The 70-Character Limit of Unicode Messages: A Deep Dive
Unicode Standard at Connection Software: At Connection Software, our comprehensive support for sending SMS text messages embraces the Unicode character set, which is restricted to 70 characters per SMS. Our state-of-the-art APIs are adept at handling longer messages. When such messages are dispatched, they are sent to the recipient's device as a series of concatenated SMS messages. For a detailed understanding of Unicode, one can refer to resources provided by The Unicode Consortium and their frequently asked questions. Rationale Behind the 70-Character Limitation for Unicode Messages: An SMS in the GSM (Global System for Mobile Communications) format can accommodate a message body of up to 140 octets (8-bit bytes). The default alphabet for GSM is based on a 7-bit structure. This means that one can fit up to 7/140×8 = 160 characters in a singular SMS. However, Unicode messages employ the UCS-2 encoding, which allocates 2 octets for every character. Consequently, this restricts the character count to 2/140 = 70 characters for each SMS.
The Evolution and Impact of Unicode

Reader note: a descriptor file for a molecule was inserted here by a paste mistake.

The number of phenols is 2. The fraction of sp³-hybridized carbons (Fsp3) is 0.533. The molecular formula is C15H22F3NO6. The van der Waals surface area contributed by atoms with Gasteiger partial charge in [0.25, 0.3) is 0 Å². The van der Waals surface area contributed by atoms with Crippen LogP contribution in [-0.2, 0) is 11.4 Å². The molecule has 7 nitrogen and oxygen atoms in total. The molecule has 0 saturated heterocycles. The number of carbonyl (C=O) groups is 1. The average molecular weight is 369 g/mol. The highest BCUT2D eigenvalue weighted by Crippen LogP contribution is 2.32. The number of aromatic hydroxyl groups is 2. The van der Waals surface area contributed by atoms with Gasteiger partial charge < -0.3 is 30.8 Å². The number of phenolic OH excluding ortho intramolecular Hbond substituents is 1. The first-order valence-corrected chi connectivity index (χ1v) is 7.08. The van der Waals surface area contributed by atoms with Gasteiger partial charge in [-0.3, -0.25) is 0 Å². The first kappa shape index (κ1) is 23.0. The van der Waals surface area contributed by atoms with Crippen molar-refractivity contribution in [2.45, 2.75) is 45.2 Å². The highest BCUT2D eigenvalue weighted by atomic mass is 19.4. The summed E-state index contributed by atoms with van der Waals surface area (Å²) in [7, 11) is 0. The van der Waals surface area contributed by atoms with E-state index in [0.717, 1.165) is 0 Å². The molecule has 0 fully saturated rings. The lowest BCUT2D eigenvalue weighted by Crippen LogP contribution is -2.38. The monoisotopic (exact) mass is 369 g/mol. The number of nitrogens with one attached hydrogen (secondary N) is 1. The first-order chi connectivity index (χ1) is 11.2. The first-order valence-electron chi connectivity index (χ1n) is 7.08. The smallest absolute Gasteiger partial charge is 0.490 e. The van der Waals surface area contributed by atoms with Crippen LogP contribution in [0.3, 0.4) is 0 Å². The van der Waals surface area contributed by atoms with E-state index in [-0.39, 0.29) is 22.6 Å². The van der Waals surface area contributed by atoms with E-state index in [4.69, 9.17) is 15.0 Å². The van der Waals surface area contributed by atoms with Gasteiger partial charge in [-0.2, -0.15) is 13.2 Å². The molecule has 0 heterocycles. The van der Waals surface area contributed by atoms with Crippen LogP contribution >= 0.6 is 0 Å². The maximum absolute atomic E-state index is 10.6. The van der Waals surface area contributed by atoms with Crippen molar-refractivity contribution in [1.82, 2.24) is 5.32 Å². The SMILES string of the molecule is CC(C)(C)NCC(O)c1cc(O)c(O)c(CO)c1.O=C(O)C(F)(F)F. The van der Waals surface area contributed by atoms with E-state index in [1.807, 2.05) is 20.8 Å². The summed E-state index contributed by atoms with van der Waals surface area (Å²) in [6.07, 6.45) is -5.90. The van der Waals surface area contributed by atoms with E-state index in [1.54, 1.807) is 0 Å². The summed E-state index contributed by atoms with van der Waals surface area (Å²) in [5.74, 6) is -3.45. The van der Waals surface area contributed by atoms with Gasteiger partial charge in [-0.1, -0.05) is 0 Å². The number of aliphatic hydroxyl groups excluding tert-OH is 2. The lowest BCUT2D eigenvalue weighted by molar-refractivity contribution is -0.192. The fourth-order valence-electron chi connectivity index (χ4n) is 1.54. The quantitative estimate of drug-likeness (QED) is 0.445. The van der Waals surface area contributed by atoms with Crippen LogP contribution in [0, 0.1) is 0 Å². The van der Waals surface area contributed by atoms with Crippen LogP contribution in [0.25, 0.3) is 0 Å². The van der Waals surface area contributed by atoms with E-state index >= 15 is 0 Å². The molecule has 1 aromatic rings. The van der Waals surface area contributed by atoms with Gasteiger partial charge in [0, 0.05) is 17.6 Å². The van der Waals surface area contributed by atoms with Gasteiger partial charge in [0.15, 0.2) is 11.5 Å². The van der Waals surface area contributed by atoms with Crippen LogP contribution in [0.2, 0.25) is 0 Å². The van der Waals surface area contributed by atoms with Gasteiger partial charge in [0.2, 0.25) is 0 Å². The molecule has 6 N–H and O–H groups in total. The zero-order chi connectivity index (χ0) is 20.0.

Introduction to Unicode: Unicode stands as a transformative international character encoding standard. It assigns a distinctive number to each character, irrespective of language or script. This unique approach ensures seamless compatibility across various platforms, applications, and devices. Historical Perspective on Character Encoding: In the pre-Unicode era, there were countless character encodings, each designating numbers to symbols and letters for computer interpretation. This archaic system had an inherent limitation—it couldn't encode a sufficient number of characters to encapsulate all global languages. Even the technical symbols, letters, and punctuation that were universally used couldn't be wholly integrated. The overlapping nature of these encoding systems often led to confusion, where the same number could represent multiple characters or a single character could possess various numerical representations. The consequence? Computers had to accommodate an array of encodings, leading to frequent data corruption when information transitioned between diverse machines or encodings. Realization of the Unicode Vision: Come October 1991, the Unicode Consortium's ambition to replace the discordant encoding methods with a singular, universal standard bore fruit. This marked the release of Unicode Standard version 1.0. Fundamentals of Unicode: At its core, Unicode offers a distinct number for every conceivable character. This spans from punctuations, mathematical symbols, and arrows to non-Latin scripts like Thai, Chinese, or Arabic. Today, thanks to Unicode, data can be seamlessly and reliably transferred across diverse devices, applications, and platforms without any corruption. This character encoding system has become the backbone of modern software, featuring prominent operating systems, web browsers, laptops, smartphones, and almost all aspects of the internet. Guardians of Unicode: The Unicode Consortium, a non-profit entity, shoulders the responsibility of developing and advocating the Unicode Standard. Any alterations to this standard require the dual endorsement of both the Consortium and the international standard ISO/IEC 10646, ensuring character consistency. This standard and ISO/IEC 10646 collectively endorse three encoding modalities: UTF-8, UTF-16, and UTF-32. Together, they share a character repertoire, capable of encoding a staggering million characters. Deciphering Unicode SMS: A "Unicode SMS" is one where the content includes characters outside the GSM-7 character set's purview. Standard SMS can encompass up to 160 characters from the GSM-7 set, comprising Latin characters (A-Z), numerals (0-9), and a handful of special symbols. While Unicode can represent any known character, it consumes more SMS space than GSM's concise 7-bit binary code. As a result, Unicode SMS messages are truncated to 70 characters, and longer messages get segmented.